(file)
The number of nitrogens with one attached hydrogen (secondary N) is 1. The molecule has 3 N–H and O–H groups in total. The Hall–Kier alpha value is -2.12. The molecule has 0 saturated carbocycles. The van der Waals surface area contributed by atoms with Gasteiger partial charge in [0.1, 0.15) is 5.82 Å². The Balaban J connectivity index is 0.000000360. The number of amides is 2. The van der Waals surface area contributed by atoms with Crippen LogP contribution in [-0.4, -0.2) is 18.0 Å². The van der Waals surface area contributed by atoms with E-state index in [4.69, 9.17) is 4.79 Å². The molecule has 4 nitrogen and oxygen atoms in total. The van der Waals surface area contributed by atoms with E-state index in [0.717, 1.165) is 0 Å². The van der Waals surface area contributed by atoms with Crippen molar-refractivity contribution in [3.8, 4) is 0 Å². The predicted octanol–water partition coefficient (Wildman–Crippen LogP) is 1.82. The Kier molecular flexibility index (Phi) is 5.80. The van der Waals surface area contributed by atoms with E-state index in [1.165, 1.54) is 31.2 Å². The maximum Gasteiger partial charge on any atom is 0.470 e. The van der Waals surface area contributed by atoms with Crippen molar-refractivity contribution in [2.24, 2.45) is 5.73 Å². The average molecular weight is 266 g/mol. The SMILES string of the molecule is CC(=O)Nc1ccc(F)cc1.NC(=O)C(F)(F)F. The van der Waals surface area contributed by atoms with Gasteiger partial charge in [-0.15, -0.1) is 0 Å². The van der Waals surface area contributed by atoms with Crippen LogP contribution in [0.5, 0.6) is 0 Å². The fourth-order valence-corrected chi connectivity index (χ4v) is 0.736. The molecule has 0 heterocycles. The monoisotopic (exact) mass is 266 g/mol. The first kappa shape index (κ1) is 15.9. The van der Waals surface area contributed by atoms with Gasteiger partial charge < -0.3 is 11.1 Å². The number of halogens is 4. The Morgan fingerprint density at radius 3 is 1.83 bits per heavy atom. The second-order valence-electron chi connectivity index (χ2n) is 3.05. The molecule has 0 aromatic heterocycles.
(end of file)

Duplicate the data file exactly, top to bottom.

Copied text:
The number of nitrogens with one attached hydrogen (secondary N) is 1. The molecule has 3 N–H and O–H groups in total. The Hall–Kier alpha value is -2.12. The molecule has 0 saturated carbocycles. The van der Waals surface area contributed by atoms with Gasteiger partial charge in [0.1, 0.15) is 5.82 Å². The Balaban J connectivity index is 0.000000360. The number of amides is 2. The van der Waals surface area contributed by atoms with Crippen LogP contribution in [-0.4, -0.2) is 18.0 Å². The van der Waals surface area contributed by atoms with E-state index in [4.69, 9.17) is 4.79 Å². The molecule has 4 nitrogen and oxygen atoms in total. The van der Waals surface area contributed by atoms with E-state index in [0.717, 1.165) is 0 Å². The van der Waals surface area contributed by atoms with Crippen molar-refractivity contribution in [3.8, 4) is 0 Å². The predicted octanol–water partition coefficient (Wildman–Crippen LogP) is 1.82. The Kier molecular flexibility index (Phi) is 5.80. The van der Waals surface area contributed by atoms with E-state index in [1.165, 1.54) is 31.2 Å². The maximum Gasteiger partial charge on any atom is 0.470 e. The van der Waals surface area contributed by atoms with Crippen molar-refractivity contribution in [2.24, 2.45) is 5.73 Å². The average molecular weight is 266 g/mol. The SMILES string of the molecule is CC(=O)Nc1ccc(F)cc1.NC(=O)C(F)(F)F. The van der Waals surface area contributed by atoms with Gasteiger partial charge in [-0.15, -0.1) is 0 Å². The van der Waals surface area contributed by atoms with Crippen LogP contribution in [0.5, 0.6) is 0 Å². The fourth-order valence-corrected chi connectivity index (χ4v) is 0.736. The molecule has 0 heterocycles. The monoisotopic (exact) mass is 266 g/mol. The first kappa shape index (κ1) is 15.9. The van der Waals surface area contributed by atoms with Gasteiger partial charge < -0.3 is 11.1 Å². The number of halogens is 4. The Morgan fingerprint density at radius 3 is 1.83 bits per heavy atom. The second-order valence-electron chi connectivity index (χ2n) is 3.05. The molecule has 0 aromatic heterocycles.